Summary: ASAS Diversity, Equity, and Inclusion Symposium
By: Anne Zinn
During the morning session of the third day of the ASAS Annual Meeting, Dr. Shawn Archibeque led the Diversity, Equity, and Inclusion Symposium, featuring presentations by Dr. Teresa Maria Linda Scholz (New Mexico State University), Aaron Sales (New Mexico State University), and Dr. Nicole Tillquist (UConn).
Scholz, who was named New Mexico State University's first Vice President of equity, diversity, and inclusion in 2021, shared an overview of how an EID framework informs initiatives and strategies at a land-grant, Hispanic Serving and Minority Serving institution. The session included an overview of diversity, equity, inclusion, and intersectionality and encouraged attendees to consider their department’s and institution’s commitment to EID. Scholz then shared strategic tools to help guide EID work across institutions and community outreach.
To follow, the Director of Disability Access Services at New Mexico State University, Sales, discussed inclusive strategies for course development as it relates to students with disabilities. Sales covered the Americans with Disabilities Act, post-secondary trends within reported disabilities, various accommodations potentially available in a university setting, and the process from implementing accommodations in the classroom. Sales then shared strategies for course development that can be inclusive of every student, reviewing Universal Design concepts and making courses accessible for all.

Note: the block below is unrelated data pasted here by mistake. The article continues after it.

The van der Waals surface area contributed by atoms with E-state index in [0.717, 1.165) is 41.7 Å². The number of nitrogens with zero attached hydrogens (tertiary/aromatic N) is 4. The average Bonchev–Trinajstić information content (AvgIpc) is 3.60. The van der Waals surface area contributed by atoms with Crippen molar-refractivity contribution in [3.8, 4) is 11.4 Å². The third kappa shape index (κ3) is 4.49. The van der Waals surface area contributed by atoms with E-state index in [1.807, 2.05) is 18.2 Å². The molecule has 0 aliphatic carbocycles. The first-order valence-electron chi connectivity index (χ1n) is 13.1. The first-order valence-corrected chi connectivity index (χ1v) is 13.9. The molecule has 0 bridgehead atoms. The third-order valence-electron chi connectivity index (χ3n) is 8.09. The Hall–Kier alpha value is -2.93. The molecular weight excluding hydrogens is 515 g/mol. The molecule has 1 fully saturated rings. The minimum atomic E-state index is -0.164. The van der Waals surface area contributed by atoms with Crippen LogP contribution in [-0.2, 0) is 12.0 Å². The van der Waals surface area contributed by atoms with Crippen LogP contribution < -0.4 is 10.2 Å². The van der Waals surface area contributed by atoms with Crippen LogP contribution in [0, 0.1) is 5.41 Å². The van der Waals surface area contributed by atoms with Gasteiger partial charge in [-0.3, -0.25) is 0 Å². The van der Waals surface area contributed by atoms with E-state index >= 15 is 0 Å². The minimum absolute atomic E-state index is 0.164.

After a short break, Tillquist, a postdoctoral fellow at UConn, shared her personal perspective on the importance of inclusive pedagogy. Tillquist acknowledged the importance of EDI for the success of all students, but focused her talk primarily on ways those that identify within the LGBTQ+ community would benefit from a more inclusive learning environment. Particularly within the field of Animal Science, Tillquist identified simple changes that could be made to create a more welcoming, open environment for all students, particularly those that may not feel comfortable being their true selves. Some of these suggestions include the use of non-binary language in written and spoken communication, inclusive verbiage within syllabi and department websites, and displaying pronouns in email signatures.
A common theme amongst presenters was the need for a strong commitment to underrepresented students and a willingness to hold one another accountable as this work continues. The symposium ended with a group discussion around the work that still needs to be done around diversity, equity, and inclusion on college campuses and within the field of Animal Science.